salvaged materials (69)

Cabin Built by Jeff Waldman, Molly Fiffer, and Friends

We spent a year salvaging the big door and over half the windows, which we designed the cabin around. The rest of the design was informed by our lack of capabilities and by the constraints and logistics of the site and property. The build then took another year.

The solar-powered cabin was 280 sq. ft. plus a 100-sq. ft. loft. The deck tripled our square footage with the intention of opening the two large doors most of the year. The redwood timbers and siding came from a neighboring sawyer and the interior was mostly plywood with exposed doug fir timbers. Shelves were made from slabs of madrone we milled — trees cleared from the cabin site.

A hundred feet down the trail was an outhouse and the weekend property, shared among friends, also featured a series of suspended tree decks, elevated outdoor shower, wood-fired hot tub, and host of camp activities.

Unfortunately, it all burned in the fires of 2020. Cleanup was a group effort and a minor amount of rebuilding has happened since then. We built a new outhouse and just this last weekend a tiny A-frame, just big enough for a bed for two.

Here’s a little more context: Read More …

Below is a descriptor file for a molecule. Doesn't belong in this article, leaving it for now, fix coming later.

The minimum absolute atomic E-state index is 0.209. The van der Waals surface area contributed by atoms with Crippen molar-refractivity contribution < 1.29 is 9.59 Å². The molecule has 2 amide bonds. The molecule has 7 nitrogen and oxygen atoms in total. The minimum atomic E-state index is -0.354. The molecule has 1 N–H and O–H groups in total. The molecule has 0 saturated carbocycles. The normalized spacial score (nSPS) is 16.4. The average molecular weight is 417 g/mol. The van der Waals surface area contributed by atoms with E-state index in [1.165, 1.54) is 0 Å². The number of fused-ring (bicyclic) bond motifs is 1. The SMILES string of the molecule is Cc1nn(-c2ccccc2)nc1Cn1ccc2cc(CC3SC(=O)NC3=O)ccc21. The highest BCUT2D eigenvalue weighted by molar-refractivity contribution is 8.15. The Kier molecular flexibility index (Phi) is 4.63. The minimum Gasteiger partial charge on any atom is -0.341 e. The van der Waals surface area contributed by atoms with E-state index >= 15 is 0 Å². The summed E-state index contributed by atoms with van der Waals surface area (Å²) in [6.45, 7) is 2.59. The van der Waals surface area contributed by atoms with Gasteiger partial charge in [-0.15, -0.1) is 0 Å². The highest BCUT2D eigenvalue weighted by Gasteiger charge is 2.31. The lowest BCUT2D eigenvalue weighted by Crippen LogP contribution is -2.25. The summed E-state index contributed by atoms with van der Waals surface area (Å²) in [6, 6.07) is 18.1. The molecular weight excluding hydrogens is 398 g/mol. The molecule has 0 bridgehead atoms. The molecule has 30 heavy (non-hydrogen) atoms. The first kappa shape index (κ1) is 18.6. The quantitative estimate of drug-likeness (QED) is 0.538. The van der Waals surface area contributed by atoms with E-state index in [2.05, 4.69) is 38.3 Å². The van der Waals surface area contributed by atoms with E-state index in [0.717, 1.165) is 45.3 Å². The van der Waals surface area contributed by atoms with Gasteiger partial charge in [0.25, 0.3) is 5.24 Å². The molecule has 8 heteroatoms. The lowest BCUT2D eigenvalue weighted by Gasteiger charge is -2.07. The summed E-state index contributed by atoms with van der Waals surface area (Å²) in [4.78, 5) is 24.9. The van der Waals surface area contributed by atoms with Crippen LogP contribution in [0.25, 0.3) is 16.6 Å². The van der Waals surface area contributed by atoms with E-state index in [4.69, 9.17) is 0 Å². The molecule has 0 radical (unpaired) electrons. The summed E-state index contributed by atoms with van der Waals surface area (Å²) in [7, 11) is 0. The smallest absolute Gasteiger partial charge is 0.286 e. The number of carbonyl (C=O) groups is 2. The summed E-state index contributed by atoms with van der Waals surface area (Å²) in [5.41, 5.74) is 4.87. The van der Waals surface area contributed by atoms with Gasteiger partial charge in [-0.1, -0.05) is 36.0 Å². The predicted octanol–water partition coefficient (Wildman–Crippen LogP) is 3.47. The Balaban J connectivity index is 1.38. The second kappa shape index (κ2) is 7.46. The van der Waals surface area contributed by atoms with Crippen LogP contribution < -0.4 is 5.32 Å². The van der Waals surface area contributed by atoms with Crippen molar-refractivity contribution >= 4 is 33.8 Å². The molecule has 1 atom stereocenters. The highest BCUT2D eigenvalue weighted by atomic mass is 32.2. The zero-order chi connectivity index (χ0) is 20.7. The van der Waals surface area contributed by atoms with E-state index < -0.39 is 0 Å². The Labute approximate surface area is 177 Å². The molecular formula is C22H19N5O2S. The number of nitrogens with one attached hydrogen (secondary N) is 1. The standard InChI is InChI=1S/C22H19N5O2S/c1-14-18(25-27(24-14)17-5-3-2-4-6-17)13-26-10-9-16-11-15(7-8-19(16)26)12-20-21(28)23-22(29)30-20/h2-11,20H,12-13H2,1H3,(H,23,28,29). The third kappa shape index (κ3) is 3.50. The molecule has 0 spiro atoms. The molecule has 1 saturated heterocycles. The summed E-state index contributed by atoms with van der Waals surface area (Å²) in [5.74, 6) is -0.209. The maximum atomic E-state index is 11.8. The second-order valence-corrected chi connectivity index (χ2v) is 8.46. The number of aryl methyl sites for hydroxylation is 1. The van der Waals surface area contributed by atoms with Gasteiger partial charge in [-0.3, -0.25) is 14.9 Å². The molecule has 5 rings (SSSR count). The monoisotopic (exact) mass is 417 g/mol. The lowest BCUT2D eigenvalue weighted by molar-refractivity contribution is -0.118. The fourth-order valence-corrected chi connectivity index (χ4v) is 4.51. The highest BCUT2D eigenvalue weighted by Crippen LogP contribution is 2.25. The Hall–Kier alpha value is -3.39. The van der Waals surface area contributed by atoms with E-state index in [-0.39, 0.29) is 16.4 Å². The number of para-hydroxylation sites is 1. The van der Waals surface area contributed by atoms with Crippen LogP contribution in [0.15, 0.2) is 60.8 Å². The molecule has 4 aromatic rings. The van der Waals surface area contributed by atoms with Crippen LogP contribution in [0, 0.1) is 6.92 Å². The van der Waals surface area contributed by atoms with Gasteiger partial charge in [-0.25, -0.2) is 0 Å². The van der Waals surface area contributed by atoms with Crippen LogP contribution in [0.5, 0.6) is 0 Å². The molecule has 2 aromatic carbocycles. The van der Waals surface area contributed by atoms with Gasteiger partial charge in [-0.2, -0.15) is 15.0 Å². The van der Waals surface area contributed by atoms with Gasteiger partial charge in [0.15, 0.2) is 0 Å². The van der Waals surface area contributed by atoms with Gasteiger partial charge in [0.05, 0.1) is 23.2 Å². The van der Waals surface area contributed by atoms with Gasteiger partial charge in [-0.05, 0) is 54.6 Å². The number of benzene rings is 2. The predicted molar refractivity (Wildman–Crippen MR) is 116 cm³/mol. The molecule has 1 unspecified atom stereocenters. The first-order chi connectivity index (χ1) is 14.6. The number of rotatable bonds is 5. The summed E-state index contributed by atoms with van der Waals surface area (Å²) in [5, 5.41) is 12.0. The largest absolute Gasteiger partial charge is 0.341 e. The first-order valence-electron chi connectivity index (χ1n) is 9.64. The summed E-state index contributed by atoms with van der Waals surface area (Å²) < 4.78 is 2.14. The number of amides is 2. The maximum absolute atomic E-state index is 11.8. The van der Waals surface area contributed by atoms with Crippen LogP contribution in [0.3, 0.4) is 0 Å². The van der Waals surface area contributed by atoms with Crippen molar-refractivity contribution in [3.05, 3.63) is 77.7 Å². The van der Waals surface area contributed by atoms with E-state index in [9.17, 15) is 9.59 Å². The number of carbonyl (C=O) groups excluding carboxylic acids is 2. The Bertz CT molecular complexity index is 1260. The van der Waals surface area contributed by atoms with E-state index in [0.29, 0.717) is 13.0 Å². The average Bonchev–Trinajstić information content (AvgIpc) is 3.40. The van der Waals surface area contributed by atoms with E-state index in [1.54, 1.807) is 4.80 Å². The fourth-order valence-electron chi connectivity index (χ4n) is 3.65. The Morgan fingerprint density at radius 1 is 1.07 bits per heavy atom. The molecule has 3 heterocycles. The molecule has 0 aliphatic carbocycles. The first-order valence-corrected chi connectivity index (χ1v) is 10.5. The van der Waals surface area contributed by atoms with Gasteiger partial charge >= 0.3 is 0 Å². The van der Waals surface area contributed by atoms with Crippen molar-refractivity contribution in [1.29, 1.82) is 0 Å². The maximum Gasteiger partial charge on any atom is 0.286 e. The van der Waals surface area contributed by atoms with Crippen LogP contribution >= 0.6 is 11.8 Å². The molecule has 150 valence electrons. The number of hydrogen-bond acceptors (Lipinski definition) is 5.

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Shepherd’s Hut in Southwest Scotland by John and Lewis Crosby

This all started by finding two rusty cast iron wheels in the nettles whilst on a lockdown ramble during the Covid pandemic in January 2021. I had workshops sitting empty since retirement as a woodworker and was looking for a project.

I decided on a ‘Shepherd’s hut’ seeing as I had a partial starter kit. These were originally moveable temporary night shelters for a shepherd during lambing time on the higher marginal land of Scotland and northern England. The modern incarnation appears to be a lucrative Airbnb rental in which I have no interest, although addressing the chronic housing shortage for local young people does.

Our youngest son, Lewis, was due to return from Canada in the autumn and needed a place to live. That crystallized it. It was now April.

I started with the notion of using locally sourced and second-hand materials but the realities of the world markets were there from the start. Steel for the chassis, plywood internal walls, pine T&G exterior cladding, galvanized sheet for the roof, plus components, fixings, finishes and most of the rest. Only the sheep’s wool insulation and timber framing were local … and the rusty wheels. Two matching rear wheels were specially cast in England at eye-watering expense.

The chassis, 420 kgs of steel channel, was the only detailed plan drawing. The rest was make-it–up-as–you-go according to the dictates of found or bought components.